For Emmy-winning filmmaker Tanner Shinnick, documentaries are the best form of storytelling.
“There are so many great stories out there, true stories that have yet to be told. It’s a documentary filmmaker’s responsibility – and privilege – to tell those stories,” he says.
Tanner’s love of a good story is evident in his work. His film “Llama Nation,” which won Best Documentary in both the Utah Film Awards and the Omaha Film Festival, is a beautifully shot and whimsical look at the world of competitive llama breeding and showing. Another project, currently in the works, is a film to document the restoration of Andrews Chapel, one of the oldest African American churches in his home state of Georgia.
Tanner is based in Atlanta, but his work takes him everywhere.
“Since I travel often for my work, I’m always on the lookout for gear that can withstand the rigors of the road,” he says. “The Gemini is a game changer – I don’t know of any other portable LED panels with this much power and with so many robust features, and yet are so easy to travel with.”
He adds, “Gemini is incredibly versatile across multiple genres of filmmaking – I’ve used it on corporate videos, documentaries, commercials. It lends itself well to so many different kinds of shooting workflows. It’s rugged enough to withstand rough handling on a big set with 20 or 30 people, but it’s also perfect for ‘one-man band’ shoots with just me, a camera, and the light.”
Mick’s Gripping is the brainchild of Michael “Mick” Smith, who started the business from a shed in the back of his house.
With a track record of more than 20 years working as a grip in the Australian film industry, Mick has grown the business to a 250-square-meter factory with 10 vehicles and about $200,000 worth of stock in gripping and gaffing equipment – lighting, green screens, jib cranes, and much more. Mick’s Gripping also now rent top-of-the-line cine cameras such as the RED DRAGON and Sony FS7.
“We cater to Australia’s best-known grips, gaffers, and camera operators,” Mick says. “Our sweet spot is car commercials, but we can build gear for just about any type of project that calls for special camera or lighting mounts in challenging spots. For instance, we just built a crane from the 8th floor of a building overlooking downtown Brisbane for a big production called WaterFire, a fireworks show on the river.”
Mick gets a lot of requests for the Gemini 2×1 and Gemini 1×1 Soft panels in his inventory.
“The first thing gaffers and cameramen notice is that the Geminis are similar to the ARRI SkyPanel, but with a lot more capabilities. Since the SkyPanel is just an RGBW light, they have to steal from the red channel to create a tungsten effect, which compromises the quality,” Mick says. But the Litepanels Gemini is an RGBWW panel, with separate tungsten and daylight white LEDs, which means they can more accurately create full-spectrum light. Also, Gemini’s daylight is outstanding, especially when we’re shooting outside in the early morning and need to match the sun. It’s so easy to warm up the light temperature or cool it down as needed.”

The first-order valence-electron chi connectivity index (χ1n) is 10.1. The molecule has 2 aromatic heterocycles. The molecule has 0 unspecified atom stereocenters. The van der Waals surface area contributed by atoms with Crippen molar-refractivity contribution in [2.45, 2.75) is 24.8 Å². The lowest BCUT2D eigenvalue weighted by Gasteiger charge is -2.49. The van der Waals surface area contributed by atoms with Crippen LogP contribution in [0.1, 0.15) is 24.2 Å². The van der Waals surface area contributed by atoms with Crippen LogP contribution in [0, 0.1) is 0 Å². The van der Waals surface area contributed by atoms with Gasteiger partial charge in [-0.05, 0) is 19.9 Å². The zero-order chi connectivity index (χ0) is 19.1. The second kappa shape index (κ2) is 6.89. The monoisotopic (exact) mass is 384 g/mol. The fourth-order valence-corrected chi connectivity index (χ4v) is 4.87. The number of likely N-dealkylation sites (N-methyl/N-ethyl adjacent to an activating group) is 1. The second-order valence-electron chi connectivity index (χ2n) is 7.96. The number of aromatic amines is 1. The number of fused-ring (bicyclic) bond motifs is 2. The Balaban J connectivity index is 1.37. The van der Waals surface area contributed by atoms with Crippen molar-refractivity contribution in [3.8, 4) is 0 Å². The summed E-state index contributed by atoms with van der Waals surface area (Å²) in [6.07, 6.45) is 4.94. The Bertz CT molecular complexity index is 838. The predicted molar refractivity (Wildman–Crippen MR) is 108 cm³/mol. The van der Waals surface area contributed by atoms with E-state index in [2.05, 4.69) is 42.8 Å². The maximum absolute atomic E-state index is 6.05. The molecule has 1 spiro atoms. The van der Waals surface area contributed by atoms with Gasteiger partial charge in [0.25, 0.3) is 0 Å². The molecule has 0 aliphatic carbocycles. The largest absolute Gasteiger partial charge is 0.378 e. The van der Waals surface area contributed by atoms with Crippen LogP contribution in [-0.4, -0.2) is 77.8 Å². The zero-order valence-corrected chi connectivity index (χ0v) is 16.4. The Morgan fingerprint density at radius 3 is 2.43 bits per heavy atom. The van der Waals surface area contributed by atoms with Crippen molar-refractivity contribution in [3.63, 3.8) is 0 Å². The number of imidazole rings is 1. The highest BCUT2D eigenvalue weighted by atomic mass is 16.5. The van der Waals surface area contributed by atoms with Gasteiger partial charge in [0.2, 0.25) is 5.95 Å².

Mick’s clients also appreciate the Gemini’s light weight and easy rigging with its built-in power supply. “Just yesterday on a shoot, we had to mount a Gemini 2×1 on a high roof beam. The fixture was incredibly light and easy to mount, and then we were able to control it using the Litepanels SmartLite Director app on our smartphones via Bluetooth.”
Mick adds that the Gemini’s easy-to-use controls also set the fixture apart. “It’s fantastic to be able to quickly set color temperature or dial in specific gel color just by with the twist of a dial. And we love being able to save presets for specific lighting configurations and then just call them up when we need them or transfer them to other Gemini lights. It’s a huge time-saver.”
The Geminis were the perfect solution for the “Run, Forrest, Run” video.
The film started out as a proof-of-concept for the Gemini 2x1s and a brand-new MotoCrane. The mounting points on the Geminis, and their light weight, made it easy to rig them on the tops of the cars using suction cups and Magic Arms. Another big plus for the shoot is Gemini’s ability to run at full power using batteries.
“We basically got the idea of shooting our own commercial to show what the MotoCrane and the Litepanels lights can do – and also as a way to train our own crews,” Mick explains. “That’s where the idea of mounting the lights, and the crane, on top of vehicles came from. Now, when we’re pitching a new car commercial or similar project we have real video footage to show, rather than just sketches.”
With Gemini’s versatility, the sky’s the limit for Mick’s Gripping projects.
The “cop light” effect is only one example of Gemini’s large portfolio of special effects and dial-in gel colors that Mick loves. On another recent shoot, a commercial for Hot Wheels toy cars, the Mick’s Gripping crew used two Gemini 2×1 and two Gemini 1×1 panels. One of the Gemini 1x1s created the effect of a red light shining from a boy’s torch and spreading across the bedroom to bring the toy cars to life.
“There’s also a project we just completed with a girl playing the piano in a lake, by moonlight,” he says. “The moonlight effect was really easy to create by dialing in cyan in the Gemini 2×1. It’s so easy to create exactly the look we need, without having to carry around a lot of extra gear and bags of gels.”
Mick adds, “A DP I work with told me recently that we’re in a new age of lighting, where anything is possible and it’s never been easier. That’s especially true with Gemini – it just makes everything so much quicker, which lets us unleash our full creativity.”